Richard Mercer (1911) vs Mark Kellie (1732)
Round 2 – OPEN SECTION
Commentary by Mark Kellie
1. d4 d6 2. c4 Nd7
Signature move of my “Grape” system.
3. Nc3 g6 4. e4 Bg7 5. Be3 e5 6. d5?!
In this “Grape” system which I play, the d5 move relieves the tension in the center, which helps black in the near term; however, the move d5 can pay dividends to the white player in the endgame should white: 1) survive to an endgame and, 2) get a clear lane to promote on the 8th rank somehow. Also positive for white is that a pawn on d5 can support other pieces at some later point at e6 or c6, providing holes appear on those squares as game play continues.
6. … Ne7
Placement of the Knight here seems and can be passive but, its placement here also gives black many non-traditional options.
7. Bd3 h6!
In my “Grape” system, this move seems bad; however, thousands of games I’ve played on the Internet have proved that the position demands an early h6. I don’t have the time to explain why here, just suffice to say that in the “Grape”, rarely will I not play the “h” pawn.
Seeking early queenside expansion and counter-play at the expense of officer development…
8. … O-O 9. Qd2
Too be considered here is Queen movement to the queenside in support of the queenside expansion idea?
9. … Kh7 10. Nge2
What is the idea here?
10. … f5!
In my “Grape” system, a key idea is an early “f” pawn sortie; this can bring on quick attacks by opening the position or, can support transposition to King’s Indian pawn pyramid positions, with ‘attack’ always in my mind.
Also to be considered here is f4
11. … f4!?
I accept the ‘invite’ and transpose the position to a King’s Indian pawn pyramid type of position; these types of positions always have pros and cons, but suit the attacking player more than the defender.
12. Bf2 Nf6
The “Grape” snake or spring begins to uncoil.
13. g3 g5 14.gxf4 gxf4 15.Rc1
Before White can take the pawn of f4 (Nxf4), he desires to get the rook on a1 out from the bishop (g7) pin while simultaneously supporting his Queenside expansion idea.
15. … Ng6
In many King’s Indian positions, a Knight placement here often supports future offensive operations.
Continuing with Queenside ideas.
16. … a6
A necessary defensive move, otherwise a Knight at b5 supports a breakthrough of the “c” file and also ‘eyes’ the d6 square.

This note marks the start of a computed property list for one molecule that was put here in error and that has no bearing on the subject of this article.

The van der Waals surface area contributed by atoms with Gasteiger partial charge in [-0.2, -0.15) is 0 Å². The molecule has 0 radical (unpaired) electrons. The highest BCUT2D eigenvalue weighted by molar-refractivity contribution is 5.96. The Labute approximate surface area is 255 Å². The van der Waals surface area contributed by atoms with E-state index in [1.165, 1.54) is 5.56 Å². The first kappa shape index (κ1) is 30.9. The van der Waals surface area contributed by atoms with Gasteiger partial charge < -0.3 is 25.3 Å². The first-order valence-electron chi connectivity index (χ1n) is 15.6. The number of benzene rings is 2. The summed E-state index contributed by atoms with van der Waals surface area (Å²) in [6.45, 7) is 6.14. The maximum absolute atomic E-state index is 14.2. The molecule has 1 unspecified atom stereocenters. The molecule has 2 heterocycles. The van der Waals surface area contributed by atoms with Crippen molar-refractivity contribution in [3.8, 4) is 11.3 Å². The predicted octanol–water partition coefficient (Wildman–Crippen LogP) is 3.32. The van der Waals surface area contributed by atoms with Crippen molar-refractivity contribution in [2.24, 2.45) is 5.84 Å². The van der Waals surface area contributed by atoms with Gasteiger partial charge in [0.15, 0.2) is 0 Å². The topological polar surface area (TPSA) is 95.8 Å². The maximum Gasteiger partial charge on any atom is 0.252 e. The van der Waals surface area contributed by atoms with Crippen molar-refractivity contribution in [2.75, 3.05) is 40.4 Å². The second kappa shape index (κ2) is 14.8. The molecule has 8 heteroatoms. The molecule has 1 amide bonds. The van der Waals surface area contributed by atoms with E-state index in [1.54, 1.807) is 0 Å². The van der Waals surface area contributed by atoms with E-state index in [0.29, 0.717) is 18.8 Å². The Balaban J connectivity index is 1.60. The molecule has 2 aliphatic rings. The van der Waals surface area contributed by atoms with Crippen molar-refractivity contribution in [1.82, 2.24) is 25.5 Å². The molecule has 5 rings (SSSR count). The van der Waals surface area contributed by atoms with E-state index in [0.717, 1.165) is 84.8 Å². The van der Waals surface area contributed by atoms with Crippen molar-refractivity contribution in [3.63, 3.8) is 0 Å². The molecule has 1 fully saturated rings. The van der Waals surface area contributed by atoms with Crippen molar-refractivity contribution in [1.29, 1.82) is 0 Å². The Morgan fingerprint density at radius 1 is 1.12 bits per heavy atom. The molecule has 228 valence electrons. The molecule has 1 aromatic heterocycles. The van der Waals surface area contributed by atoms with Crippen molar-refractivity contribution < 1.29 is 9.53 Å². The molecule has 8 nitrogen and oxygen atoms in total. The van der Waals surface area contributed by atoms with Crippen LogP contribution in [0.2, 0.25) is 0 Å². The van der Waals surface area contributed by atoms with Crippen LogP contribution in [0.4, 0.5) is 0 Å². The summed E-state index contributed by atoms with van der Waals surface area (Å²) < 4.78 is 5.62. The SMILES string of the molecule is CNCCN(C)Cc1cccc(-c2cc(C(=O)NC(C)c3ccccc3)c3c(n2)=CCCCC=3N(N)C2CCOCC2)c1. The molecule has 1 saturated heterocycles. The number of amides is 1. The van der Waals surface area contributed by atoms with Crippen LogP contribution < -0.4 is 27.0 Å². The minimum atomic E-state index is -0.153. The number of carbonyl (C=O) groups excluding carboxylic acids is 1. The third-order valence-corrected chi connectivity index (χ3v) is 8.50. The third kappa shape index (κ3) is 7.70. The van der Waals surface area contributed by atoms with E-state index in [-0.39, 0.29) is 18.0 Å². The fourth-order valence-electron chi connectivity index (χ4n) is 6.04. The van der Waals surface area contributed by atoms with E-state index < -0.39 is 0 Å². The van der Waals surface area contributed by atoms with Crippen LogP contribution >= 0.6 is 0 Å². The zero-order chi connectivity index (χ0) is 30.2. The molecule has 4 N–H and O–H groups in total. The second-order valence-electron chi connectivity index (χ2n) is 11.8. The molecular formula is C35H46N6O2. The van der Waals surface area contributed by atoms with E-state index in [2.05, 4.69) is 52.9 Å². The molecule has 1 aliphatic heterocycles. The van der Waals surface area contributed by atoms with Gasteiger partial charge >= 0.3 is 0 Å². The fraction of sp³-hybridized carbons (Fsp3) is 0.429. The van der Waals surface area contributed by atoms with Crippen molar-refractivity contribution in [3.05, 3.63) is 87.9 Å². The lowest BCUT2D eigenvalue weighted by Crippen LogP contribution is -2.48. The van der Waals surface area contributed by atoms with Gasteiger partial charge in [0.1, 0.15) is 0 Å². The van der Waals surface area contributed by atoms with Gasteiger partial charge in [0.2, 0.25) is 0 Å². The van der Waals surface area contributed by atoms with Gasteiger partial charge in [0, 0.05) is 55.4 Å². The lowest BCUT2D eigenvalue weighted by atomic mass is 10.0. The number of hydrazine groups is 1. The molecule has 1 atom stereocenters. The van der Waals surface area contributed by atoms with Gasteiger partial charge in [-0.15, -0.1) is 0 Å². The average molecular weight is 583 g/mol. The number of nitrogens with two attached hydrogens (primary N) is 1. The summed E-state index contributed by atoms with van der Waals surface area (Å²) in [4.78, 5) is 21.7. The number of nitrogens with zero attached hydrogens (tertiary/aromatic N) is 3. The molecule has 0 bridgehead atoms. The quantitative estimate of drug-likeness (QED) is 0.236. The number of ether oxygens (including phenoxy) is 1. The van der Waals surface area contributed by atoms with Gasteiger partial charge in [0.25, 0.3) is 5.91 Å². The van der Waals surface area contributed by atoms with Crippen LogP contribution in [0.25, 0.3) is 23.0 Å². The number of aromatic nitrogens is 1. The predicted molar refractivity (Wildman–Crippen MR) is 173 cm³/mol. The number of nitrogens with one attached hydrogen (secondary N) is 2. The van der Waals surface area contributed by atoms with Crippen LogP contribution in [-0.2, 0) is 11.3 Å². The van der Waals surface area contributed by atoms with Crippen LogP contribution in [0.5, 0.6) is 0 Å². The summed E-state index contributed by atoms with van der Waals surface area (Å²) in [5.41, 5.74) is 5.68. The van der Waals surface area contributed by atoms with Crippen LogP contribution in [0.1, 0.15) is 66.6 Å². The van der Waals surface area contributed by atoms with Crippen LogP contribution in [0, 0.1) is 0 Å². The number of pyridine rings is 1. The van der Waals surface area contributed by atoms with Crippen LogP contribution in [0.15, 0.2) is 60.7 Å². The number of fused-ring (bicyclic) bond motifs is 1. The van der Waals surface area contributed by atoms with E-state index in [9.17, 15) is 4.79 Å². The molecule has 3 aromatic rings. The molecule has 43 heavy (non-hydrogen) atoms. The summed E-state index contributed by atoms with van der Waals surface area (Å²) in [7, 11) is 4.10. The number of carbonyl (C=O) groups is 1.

17. cxd6 cxd6 18.Na4?!
18. … Bh3!
Bh3 here stops a potent h pawn push; this Bishop is almost always developed or ‘uncorked’, or ‘un-sprung’ if you will on this diagonal and not the b7 or a6 diagonals; if developed at b7 or a6, my opening is no longer a “Grape” but rather, a “Hippopotamus”.
Knight to b6 immediately is better.
19. … Rc8
Ah, my “Grape” is developing nicely!
20. … Rxc1+ 21. Qxc1 Nh4!
Knight begins the ‘offensive’ operations.
22. Bxh4 Qxb6 23. Qb2?
Lets me ‘in’
23. … Qe3
Licking my ‘chops’
24. Qd2 Nh5!
Now, the “Grape” Knight springs to life in this King’s Indian position while avoiding any tactical trickery by White (Nxf4).
25. Qxe3 fxe3
Now this pawn is not easily ‘touchable’ by White and is a ‘monster’ dagger aimed directly at the heart of the enemy King! Notice how f4 is now open to the black Knight; a very common theme in King’s Indian positions.
Hoping for an exchange.
26. … Nf4
The end is nigh…
Hoping for an exchange.
27. … Rc8! 28. Ne2 Nd3+ 29. Kd1 Bd7!!
The hemmed-in and backward “Grape” bishop (from the opening position) has now become, Abbadon, the ‘destroyer’!
30. … Nf4! 31. Ne2 Ba4+ 32. Ke1 Nd3++
Staked in his (the King) bed! 0-1
Many reading this may ask, “Why does the author call this the “Grape”? I call this the “Grape” in honor of my friend, Ross Sprague, who stated when he first encountered it in OTB tournament play, “I’m going to crush that like a grape”; in that game, my “Grape” did all the crushing! So now, for about three years or so, I’ve been playing my “Grape” from both sides of the board with much fun and success. However, I’d like to note that there are some good answers to my system and that sometimes, my “Grape” falls flat and turns out to be a,…”Raisin”.